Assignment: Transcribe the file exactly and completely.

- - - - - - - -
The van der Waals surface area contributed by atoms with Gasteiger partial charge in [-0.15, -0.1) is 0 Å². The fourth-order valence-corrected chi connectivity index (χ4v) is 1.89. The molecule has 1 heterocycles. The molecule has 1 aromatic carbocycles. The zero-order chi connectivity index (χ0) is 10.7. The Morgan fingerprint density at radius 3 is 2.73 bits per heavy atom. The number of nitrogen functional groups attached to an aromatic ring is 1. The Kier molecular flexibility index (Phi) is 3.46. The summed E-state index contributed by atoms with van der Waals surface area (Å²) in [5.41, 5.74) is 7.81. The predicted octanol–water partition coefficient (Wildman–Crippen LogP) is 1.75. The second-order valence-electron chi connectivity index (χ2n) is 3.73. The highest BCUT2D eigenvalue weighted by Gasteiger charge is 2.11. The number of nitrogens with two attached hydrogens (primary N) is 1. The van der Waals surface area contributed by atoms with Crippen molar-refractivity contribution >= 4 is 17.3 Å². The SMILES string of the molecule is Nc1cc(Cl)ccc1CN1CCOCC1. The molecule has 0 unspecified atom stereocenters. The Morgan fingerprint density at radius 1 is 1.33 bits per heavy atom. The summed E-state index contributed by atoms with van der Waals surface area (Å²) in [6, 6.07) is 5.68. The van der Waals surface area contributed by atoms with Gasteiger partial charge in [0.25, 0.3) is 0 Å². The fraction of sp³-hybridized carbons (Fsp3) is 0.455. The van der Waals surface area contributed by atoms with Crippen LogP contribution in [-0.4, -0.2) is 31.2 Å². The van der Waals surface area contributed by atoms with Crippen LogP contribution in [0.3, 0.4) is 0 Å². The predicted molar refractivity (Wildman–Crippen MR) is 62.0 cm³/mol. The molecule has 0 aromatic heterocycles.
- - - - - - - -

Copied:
The van der Waals surface area contributed by atoms with Gasteiger partial charge in [-0.15, -0.1) is 0 Å². The fourth-order valence-corrected chi connectivity index (χ4v) is 1.89. The molecule has 1 heterocycles. The molecule has 1 aromatic carbocycles. The zero-order chi connectivity index (χ0) is 10.7. The Morgan fingerprint density at radius 3 is 2.73 bits per heavy atom. The number of nitrogen functional groups attached to an aromatic ring is 1. The Kier molecular flexibility index (Phi) is 3.46. The summed E-state index contributed by atoms with van der Waals surface area (Å²) in [5.41, 5.74) is 7.81. The predicted octanol–water partition coefficient (Wildman–Crippen LogP) is 1.75. The second-order valence-electron chi connectivity index (χ2n) is 3.73. The highest BCUT2D eigenvalue weighted by Gasteiger charge is 2.11. The number of nitrogens with two attached hydrogens (primary N) is 1. The van der Waals surface area contributed by atoms with Crippen molar-refractivity contribution >= 4 is 17.3 Å². The SMILES string of the molecule is Nc1cc(Cl)ccc1CN1CCOCC1. The molecule has 0 unspecified atom stereocenters. The Morgan fingerprint density at radius 1 is 1.33 bits per heavy atom. The summed E-state index contributed by atoms with van der Waals surface area (Å²) in [6, 6.07) is 5.68. The van der Waals surface area contributed by atoms with Gasteiger partial charge in [0.25, 0.3) is 0 Å². The fraction of sp³-hybridized carbons (Fsp3) is 0.455. The van der Waals surface area contributed by atoms with Crippen LogP contribution in [-0.4, -0.2) is 31.2 Å². The van der Waals surface area contributed by atoms with Crippen LogP contribution in [0.3, 0.4) is 0 Å². The predicted molar refractivity (Wildman–Crippen MR) is 62.0 cm³/mol. The molecule has 0 aromatic heterocycles.